Saturday, April 5, 2014

His Finest Hour

"The only way it could have been better would have been for Henry to hit the very first pitch, the one thrown by Gerald Ford."

Red Smith
April 5, 1974

On a sun–drenched Thursday afternoon in April 1974, Hank Aaron hit the home run that everyone had been waiting for since the last regular–season game of 1973.

It was the 714th home run of his career, pulling him even with Babe Ruth on the all–time list.

He had been one home run behind the Babe since Saturday, Sept. 29, 1973, when he hit a homer off Jerry Reuss. He went three for four the next day, the last of the '73 season, but he didn't hit the tying home run.

What is remembered the most about the next six months is that Aaron was subjected to the most bigoted series of attacks since Jackie Robinson broke the color barrier a quarter of a century earlier. That is certainly true. By the time Hank Aaron and the Atlanta Braves opened the 1974 season, the hype had reached a level that was unheard–of in my then–young life but has been exceeded several times since.

What is less remembered is another controversy that surrounded the Braves' season opener. Atlanta's first three games were in Cincinnati. The Braves' front office wanted him to tie and then break the record — as everyone, even those who still hoped he would not, believed he would do — and also wanted him to sit out that three–game road series.

When the Braves left Cincinnati, they would open an 11–game home stand in Atlanta. Aaron was 40 years old, but, surely, the Braves' management reasoned, he could hit two home runs at home.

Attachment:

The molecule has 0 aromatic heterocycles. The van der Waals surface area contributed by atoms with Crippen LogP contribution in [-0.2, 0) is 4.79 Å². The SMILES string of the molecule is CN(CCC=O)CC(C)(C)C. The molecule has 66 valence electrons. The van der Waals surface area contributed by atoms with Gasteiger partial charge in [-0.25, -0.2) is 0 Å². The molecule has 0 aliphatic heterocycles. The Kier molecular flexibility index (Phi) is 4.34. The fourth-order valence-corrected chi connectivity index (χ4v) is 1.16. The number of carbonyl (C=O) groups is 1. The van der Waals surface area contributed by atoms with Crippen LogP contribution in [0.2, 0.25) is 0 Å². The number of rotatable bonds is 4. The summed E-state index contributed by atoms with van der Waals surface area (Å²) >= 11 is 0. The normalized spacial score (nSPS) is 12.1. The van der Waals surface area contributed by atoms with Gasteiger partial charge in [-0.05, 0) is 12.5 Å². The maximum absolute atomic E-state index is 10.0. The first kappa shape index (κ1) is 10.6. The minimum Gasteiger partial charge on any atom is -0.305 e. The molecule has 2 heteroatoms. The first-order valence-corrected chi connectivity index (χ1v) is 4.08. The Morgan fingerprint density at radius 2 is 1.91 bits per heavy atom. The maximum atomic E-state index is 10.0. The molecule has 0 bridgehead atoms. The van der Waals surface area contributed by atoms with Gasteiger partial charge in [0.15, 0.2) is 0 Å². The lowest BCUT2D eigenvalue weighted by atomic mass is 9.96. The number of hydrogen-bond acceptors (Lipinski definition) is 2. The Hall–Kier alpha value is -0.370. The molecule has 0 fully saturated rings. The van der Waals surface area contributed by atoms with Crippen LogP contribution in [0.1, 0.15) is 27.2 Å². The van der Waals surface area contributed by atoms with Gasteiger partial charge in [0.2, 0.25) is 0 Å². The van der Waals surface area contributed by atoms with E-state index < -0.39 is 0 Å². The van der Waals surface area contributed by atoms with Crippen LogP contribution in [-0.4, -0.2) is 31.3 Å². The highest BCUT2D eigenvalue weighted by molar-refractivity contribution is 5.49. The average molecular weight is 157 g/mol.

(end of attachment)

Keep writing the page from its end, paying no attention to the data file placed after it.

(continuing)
Baseball's commissioner, Bowie Kuhn, ruled that he had to play in two of the three games in Cincinnati.
"When they said, 'Suppose the commissioner orders the Braves to play you,' he said that in that event he guessed the commissioner would have to make out Cincinnati's batting order, too. This smart–aleck line must have been fed to him for Henry isn't a smart aleck."

Red Smith

And he did. He played on Thursday, April 4, with Vice President Gerald Ford on hand to throw out the ceremonial first pitch, and he played on Sunday.

He quickly pulled even with the Babe, hitting a home run on his first swing of the season. He went hitless when he played in the Sunday game, but he had eliminated half of the Braves' marketing ploy with his home run.

The next day, as the Braves and Reds took the day off before resuming the series on Saturday, sportswriter Red Smith wrote, "What really counts is that when Henry laid the wood on Jack Billingham's fastball, he struck a blow for the integrity of the game and for public faith in the game."

Smith observed that "there was nothing contrived about the locale or the timing of the event. ... It was witnessed by a standing–room–only crowd of 52,154 who weren't lured in by Aaron but rather by the local tradition that dictates that every ambulatory citizen of Cincinnati must attend the opening game even if he doesn't show up again all summer."

It was a great opening–day story, all right.

"The way Henry did it removed all taint of commercialism," wrote Smith. "For this day, at least, the business of baseball made way for sport."

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